I got FIFOs!

A project log for Discrete YASEP

a 16-bits YASEP computer (mostly) made of DIP/SOIC chips like in the 70s and 80s... with 2010's twists!

Yann Guidon / YGDESYann Guidon / YGDES 11/08/2015 at 02:350 Comments

... but they are not adapted for the function I want to design.

Let me explain.

I found an old collection of free FIFO samples and they come in all sizes, packages, geometries, signaling standards...They complete the pulls (IDT7132) and the eBay finds (384K×8, that's deeeeeep) so there should be a reference that matches my application.

After the turn of the century, I have had the chance to work for a famous company that use(d?) to build huge machines that simulate huge digital circuits at rather high speed. One of their defining features was the ability to store the value of each gate for the last thousands (and possibly more) cycles, which further speeds up development. It is easy to go back in time to identify the root cause of obscure bugs.

My intention is to add a similar "trace board" to the prototype, and even as an option for some later units. It would contain FIFOs to record the state of all the internal bus signals so they can be "replayed" or sent to a host computer.

It is rather easy to attach FIFOs to the internal buses but things become more complex around it. For example : how do you send these data to the host computer ? How do you let the host control the FIFOs ? And how do you manage FIFO overflow, does the part stop writing (and trigger a trap) or does it overwrite old states ? How is it possible to use the traces without a host computer ?

Then I realised that FIFOs are not the right memory type for this purpose. For example, FIFOs are adapted for the transmission of data from one clock domain to another. The trace board however works in two phases : record then replay. There is no need of two separate ports because they are not used at the same time.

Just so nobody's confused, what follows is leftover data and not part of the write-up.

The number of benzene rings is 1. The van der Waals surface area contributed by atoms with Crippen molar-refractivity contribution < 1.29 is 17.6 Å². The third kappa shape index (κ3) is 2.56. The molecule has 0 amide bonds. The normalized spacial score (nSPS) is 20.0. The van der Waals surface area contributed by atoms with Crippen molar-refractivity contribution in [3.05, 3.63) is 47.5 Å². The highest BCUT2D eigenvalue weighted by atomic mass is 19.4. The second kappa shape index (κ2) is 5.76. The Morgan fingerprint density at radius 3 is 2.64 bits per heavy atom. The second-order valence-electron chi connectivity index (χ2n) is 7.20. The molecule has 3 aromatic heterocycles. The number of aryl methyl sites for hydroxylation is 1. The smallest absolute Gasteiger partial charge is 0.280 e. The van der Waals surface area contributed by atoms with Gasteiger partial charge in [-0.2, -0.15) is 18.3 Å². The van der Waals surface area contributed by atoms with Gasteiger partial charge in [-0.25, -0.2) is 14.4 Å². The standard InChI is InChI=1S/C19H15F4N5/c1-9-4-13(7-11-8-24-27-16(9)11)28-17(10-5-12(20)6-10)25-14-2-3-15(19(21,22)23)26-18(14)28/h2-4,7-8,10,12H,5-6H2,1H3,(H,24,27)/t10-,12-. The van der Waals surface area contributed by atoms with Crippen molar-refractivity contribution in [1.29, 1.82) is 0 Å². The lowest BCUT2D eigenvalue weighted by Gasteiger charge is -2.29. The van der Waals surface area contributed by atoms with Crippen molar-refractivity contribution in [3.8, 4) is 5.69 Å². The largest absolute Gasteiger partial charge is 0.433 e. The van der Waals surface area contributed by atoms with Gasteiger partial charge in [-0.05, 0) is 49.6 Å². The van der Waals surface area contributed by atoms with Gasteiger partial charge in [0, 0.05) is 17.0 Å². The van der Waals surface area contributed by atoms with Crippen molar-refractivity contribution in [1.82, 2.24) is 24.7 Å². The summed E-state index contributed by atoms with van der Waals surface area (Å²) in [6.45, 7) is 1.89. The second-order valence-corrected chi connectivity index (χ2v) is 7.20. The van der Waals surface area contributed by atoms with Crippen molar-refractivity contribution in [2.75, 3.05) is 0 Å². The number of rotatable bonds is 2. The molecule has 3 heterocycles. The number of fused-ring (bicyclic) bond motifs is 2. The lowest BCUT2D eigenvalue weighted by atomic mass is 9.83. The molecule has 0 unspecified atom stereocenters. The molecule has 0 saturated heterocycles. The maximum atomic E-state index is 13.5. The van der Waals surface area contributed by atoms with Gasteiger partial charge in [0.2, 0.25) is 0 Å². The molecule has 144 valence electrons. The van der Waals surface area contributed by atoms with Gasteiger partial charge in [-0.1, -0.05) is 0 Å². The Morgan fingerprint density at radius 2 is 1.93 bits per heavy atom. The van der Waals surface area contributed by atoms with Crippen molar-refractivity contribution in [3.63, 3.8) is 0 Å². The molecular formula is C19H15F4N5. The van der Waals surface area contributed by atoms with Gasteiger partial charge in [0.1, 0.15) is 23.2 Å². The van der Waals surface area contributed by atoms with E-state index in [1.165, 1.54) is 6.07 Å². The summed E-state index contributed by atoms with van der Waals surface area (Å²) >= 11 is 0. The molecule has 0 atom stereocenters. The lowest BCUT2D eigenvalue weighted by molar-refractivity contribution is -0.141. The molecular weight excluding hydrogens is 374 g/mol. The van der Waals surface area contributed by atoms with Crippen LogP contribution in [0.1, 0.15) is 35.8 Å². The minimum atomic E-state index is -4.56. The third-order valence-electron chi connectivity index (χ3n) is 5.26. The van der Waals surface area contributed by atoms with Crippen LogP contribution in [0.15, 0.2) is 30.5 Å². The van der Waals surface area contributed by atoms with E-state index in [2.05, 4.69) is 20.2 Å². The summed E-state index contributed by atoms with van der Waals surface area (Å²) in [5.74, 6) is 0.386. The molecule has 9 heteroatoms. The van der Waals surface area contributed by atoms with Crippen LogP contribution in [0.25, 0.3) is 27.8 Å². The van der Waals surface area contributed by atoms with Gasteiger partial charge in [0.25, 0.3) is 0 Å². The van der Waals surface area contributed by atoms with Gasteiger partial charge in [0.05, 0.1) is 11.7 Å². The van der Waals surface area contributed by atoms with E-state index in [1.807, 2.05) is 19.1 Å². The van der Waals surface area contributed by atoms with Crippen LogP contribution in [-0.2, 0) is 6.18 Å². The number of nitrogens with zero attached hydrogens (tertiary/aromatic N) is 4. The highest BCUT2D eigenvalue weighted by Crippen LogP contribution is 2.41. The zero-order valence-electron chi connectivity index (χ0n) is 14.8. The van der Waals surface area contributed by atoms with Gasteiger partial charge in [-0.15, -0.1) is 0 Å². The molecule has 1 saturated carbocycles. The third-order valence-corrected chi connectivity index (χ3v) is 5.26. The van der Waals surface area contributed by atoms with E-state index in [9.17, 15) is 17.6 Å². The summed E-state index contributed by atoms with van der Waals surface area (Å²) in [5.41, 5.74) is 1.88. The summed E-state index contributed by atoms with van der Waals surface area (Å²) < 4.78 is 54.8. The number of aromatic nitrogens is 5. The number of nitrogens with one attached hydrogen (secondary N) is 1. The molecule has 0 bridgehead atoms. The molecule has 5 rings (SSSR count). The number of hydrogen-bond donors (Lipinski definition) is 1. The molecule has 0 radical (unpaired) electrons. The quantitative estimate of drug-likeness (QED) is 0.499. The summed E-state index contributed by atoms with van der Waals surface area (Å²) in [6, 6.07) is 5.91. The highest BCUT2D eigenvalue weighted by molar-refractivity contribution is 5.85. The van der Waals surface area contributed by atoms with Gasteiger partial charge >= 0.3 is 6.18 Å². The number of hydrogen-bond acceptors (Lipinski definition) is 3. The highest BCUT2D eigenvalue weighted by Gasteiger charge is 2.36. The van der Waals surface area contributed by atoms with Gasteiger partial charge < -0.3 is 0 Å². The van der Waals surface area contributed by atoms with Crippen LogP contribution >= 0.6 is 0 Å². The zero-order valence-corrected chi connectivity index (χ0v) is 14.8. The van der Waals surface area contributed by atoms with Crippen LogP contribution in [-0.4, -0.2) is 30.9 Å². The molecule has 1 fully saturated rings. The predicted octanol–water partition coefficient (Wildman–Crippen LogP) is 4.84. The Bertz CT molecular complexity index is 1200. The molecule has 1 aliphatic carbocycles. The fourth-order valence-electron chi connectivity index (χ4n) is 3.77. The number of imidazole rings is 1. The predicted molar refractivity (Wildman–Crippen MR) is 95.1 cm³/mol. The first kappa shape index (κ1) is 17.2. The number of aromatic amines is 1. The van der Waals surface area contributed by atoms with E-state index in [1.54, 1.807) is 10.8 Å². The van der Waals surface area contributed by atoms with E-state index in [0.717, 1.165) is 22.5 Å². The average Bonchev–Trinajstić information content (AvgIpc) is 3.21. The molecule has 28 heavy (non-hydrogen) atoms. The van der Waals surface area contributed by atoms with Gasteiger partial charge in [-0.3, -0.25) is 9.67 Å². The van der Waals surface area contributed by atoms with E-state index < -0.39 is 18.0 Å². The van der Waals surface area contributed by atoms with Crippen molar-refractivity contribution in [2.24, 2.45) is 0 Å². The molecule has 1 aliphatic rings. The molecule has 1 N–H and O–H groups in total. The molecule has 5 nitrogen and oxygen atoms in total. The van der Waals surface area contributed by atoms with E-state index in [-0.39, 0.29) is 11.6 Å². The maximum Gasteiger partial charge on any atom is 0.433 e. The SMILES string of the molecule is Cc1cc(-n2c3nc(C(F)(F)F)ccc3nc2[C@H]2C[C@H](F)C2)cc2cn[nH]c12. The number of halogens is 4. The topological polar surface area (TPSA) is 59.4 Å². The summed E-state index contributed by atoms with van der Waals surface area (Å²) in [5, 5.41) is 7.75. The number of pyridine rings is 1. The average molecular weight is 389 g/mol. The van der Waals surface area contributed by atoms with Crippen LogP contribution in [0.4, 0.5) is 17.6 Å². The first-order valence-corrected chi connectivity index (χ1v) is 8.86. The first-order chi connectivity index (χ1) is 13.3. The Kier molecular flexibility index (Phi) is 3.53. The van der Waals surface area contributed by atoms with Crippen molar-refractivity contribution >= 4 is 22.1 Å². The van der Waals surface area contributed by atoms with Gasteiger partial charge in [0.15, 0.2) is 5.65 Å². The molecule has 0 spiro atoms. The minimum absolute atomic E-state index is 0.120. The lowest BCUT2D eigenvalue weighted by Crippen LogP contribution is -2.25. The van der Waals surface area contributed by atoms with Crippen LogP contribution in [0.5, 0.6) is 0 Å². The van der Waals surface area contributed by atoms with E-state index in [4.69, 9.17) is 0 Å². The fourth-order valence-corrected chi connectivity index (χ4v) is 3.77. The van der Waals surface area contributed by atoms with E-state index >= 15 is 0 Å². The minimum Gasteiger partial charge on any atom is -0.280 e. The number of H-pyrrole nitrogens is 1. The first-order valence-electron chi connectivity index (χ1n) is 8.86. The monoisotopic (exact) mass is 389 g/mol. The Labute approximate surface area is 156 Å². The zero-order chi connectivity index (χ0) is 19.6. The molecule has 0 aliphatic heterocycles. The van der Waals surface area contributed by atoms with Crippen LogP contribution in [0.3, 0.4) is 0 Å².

Going further, I want it to "replay" the CPU states by reinjecting the captured data back to the buses (without triggering the latch signals). Magic happens : the P1B display can show the signals without external host intervention. And the host can access those stored states by using the P1B serial emit circuit.

Of course, the type of memory that can be read and written through the same IO pins is our old friend, the classic SRAM chip. The memory boards already use them so the same chips are reused. 64K/2=32K instructions trace depth should be enough for most cases, right ?

Now the question is how to generate the addresses. Well there are two cases : record and replay. I think I'll use a set of 2 up-down counters (remember the registers ?), MUXed depending on the state.

Maybe there is enough room on later versions of P1B to hold the SRAM circuits, instead of the separate board. Or the trace functions can be grouped with the breakpoints comparators...

Anyway I hope you get the idea. It's pretty cool in fact :-)